In recent years, the Department has expanded with faculty and new programs. Cody Stoddard, a PhD in criminal justice from the University of Cincinnati, joined the Department in 2010. Danielle Neal joined in 2013. She completed a PhD in Political Science at Washington State University and taught in the Department of Criminal Justice at the University of Nebraska at Kearney. Roger Schaefer started in 2015. He received the PhD in Criminal Justice and Criminology from Washington State University. The Department began offering the on-line BA in Law and Justice in 2013. The content of the program is the same as that of the in-person program, but can be completed by students without regular access to Ellensburg.

The Department introduced the MS in Law & Justice in 2012. The program had originally started as a Continuing Education program through the CWU center at Kent. With the move to Ellensburg, the faculty revised the curriculum and recruited a new group of students. The first Ellensburg MSLJ cohort will graduate in 2016. That same year, Ben and Nancy Remak established a scholarship in law enforcement. The scholarship provides full-tuition for a student in pursuit of a law enforcement career that is committed to “giving back” to their community. Ben Remark received a Law & Justice degree from CWU in 1979.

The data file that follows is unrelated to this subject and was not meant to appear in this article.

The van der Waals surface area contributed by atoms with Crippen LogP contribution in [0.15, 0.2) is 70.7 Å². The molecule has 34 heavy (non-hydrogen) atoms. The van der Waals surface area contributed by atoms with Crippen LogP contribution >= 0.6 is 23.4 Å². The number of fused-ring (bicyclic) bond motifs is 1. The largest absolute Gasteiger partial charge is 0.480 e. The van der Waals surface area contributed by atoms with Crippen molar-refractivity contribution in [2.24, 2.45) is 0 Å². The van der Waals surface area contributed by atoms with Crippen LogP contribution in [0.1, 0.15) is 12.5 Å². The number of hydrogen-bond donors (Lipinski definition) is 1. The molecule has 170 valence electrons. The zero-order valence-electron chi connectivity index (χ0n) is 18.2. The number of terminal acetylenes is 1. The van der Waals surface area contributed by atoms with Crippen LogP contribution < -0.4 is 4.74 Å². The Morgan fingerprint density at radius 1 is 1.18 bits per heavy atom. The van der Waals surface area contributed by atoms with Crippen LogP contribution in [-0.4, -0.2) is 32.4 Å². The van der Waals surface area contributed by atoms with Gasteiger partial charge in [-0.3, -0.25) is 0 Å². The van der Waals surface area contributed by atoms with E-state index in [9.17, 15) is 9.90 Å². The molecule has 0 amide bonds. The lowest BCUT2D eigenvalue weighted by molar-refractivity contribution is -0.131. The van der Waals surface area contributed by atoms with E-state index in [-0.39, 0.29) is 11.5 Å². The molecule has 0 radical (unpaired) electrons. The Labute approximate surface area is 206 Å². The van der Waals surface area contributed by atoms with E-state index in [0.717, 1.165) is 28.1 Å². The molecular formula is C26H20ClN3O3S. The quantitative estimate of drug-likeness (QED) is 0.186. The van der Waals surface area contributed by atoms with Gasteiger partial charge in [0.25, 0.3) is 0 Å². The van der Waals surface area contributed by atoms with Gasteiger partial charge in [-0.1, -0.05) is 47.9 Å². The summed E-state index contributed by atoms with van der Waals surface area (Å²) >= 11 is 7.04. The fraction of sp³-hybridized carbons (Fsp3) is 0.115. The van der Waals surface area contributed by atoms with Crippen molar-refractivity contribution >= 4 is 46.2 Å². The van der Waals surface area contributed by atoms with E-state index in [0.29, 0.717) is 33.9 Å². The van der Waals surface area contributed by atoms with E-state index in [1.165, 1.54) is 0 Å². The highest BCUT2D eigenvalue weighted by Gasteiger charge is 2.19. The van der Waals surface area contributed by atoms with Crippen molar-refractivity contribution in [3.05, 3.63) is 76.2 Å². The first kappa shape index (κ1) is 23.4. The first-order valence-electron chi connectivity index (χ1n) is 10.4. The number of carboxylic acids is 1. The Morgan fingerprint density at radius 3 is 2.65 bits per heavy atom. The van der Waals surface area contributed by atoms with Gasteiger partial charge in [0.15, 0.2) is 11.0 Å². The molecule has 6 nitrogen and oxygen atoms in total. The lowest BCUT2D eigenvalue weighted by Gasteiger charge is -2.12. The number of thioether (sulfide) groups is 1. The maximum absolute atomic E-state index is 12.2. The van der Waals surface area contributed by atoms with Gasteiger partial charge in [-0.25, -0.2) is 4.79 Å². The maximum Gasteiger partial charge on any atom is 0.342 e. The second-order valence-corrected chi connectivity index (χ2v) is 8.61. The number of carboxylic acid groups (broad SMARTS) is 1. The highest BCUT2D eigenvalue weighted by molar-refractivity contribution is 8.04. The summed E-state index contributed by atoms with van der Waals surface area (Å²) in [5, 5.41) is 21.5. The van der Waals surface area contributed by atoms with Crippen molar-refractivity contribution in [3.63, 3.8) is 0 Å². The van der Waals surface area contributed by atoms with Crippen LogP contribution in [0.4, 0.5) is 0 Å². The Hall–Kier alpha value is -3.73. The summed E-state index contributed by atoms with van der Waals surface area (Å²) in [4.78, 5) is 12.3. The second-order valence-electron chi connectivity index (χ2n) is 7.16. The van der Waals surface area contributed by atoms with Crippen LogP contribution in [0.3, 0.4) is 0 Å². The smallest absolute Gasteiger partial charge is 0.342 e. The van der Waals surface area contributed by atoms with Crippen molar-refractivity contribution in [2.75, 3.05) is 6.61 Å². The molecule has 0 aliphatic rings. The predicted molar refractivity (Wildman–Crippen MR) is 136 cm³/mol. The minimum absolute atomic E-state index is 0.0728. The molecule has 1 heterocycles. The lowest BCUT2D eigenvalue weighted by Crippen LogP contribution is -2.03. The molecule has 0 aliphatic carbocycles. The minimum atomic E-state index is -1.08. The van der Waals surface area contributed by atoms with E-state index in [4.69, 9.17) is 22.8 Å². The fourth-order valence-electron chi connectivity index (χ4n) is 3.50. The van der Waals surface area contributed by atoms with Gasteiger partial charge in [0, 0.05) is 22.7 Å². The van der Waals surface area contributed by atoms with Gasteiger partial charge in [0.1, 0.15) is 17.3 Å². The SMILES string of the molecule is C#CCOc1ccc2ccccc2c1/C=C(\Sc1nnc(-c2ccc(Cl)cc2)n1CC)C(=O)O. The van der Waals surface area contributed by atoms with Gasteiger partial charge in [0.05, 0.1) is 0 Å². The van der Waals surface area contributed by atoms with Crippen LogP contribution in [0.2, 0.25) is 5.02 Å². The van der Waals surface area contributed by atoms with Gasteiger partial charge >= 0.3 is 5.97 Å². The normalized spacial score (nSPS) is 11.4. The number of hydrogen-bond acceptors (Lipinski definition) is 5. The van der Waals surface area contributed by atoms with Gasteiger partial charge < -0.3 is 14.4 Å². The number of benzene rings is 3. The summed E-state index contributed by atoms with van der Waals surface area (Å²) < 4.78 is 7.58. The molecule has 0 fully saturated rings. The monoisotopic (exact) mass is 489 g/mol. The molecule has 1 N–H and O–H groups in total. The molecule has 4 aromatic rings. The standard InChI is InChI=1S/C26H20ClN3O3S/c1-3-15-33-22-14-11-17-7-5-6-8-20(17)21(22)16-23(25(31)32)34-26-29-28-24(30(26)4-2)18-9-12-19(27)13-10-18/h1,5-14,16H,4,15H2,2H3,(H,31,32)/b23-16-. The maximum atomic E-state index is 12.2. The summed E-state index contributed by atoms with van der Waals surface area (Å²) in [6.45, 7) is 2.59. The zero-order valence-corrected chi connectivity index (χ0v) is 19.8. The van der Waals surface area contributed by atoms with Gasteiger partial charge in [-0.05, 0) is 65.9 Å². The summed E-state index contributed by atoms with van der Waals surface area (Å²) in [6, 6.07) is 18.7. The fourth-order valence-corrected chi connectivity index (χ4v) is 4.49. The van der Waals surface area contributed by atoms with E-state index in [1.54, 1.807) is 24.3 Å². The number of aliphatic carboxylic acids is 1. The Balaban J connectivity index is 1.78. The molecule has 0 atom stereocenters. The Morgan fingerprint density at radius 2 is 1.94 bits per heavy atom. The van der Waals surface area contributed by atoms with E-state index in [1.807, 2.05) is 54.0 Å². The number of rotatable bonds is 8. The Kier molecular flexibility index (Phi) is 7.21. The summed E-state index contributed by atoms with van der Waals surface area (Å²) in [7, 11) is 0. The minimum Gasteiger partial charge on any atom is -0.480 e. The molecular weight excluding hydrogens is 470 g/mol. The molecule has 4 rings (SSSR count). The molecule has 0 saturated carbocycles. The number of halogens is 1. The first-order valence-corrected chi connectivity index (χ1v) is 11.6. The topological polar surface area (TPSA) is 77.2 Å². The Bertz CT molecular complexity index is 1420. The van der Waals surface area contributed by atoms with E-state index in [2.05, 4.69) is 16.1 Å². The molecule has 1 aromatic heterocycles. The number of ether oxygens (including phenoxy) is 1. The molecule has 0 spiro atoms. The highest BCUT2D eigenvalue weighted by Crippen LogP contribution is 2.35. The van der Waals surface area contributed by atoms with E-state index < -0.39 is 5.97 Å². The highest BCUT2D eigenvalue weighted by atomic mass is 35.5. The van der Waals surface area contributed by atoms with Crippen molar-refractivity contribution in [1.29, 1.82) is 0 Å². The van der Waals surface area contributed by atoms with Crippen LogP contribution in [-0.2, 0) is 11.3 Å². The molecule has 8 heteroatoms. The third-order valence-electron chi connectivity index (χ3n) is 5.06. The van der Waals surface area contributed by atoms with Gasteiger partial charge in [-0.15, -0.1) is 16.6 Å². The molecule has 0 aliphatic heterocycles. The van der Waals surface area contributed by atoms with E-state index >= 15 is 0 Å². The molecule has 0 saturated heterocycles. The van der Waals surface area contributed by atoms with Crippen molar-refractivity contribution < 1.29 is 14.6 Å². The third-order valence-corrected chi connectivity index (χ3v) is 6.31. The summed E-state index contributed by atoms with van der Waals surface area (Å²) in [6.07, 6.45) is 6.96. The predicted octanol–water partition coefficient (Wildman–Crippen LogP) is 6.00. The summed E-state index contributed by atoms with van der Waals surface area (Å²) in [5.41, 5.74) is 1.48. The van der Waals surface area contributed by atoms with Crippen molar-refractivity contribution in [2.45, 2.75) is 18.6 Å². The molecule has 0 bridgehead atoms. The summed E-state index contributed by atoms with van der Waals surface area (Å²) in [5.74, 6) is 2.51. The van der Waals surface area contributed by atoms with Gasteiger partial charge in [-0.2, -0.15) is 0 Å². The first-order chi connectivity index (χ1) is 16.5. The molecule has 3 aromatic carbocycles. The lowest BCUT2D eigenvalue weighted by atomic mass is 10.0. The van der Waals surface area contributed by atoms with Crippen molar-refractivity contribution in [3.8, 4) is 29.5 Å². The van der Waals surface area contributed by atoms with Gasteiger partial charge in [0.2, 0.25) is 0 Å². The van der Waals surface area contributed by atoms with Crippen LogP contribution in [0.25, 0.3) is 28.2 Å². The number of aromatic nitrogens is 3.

Recently, the Department conducted an alumni survey. The survey revealed that, between 2008 and 2015, 3146 students had graduated with a Law and Justice degree. CWU alumni work, many in positions of leadership, throughout Washington.


  1. Samuel R. Mohler, The First Seventy-Five Years: A History of Central Washington State College 1891-1966 (Ellensburg, Washington: Central Washington State College, 1966), pp. 165-166.
  2. Karen Blair, “Central Washington University”, p. 4
  3. “Jacobs will head new program in law and justice” Campus Crier. July 12, 1974, p. 8.
  4. Central Washington State College Quarterly, Undergraduate Studies 1975-76, pp. 132-133.
  5. Central Washington University Bulletin 1985/87, pp 159-160.
  6. Central Washington University, Undergraduate/Graduate Catalog 1994/96, pp 156-157.
  7. Central Washington University, Undergraduate Catalog 1999-2000, pp 132-133.
  8. Central Washington University, Undergraduate/Graduate Catalog, 2009-2010, p 178.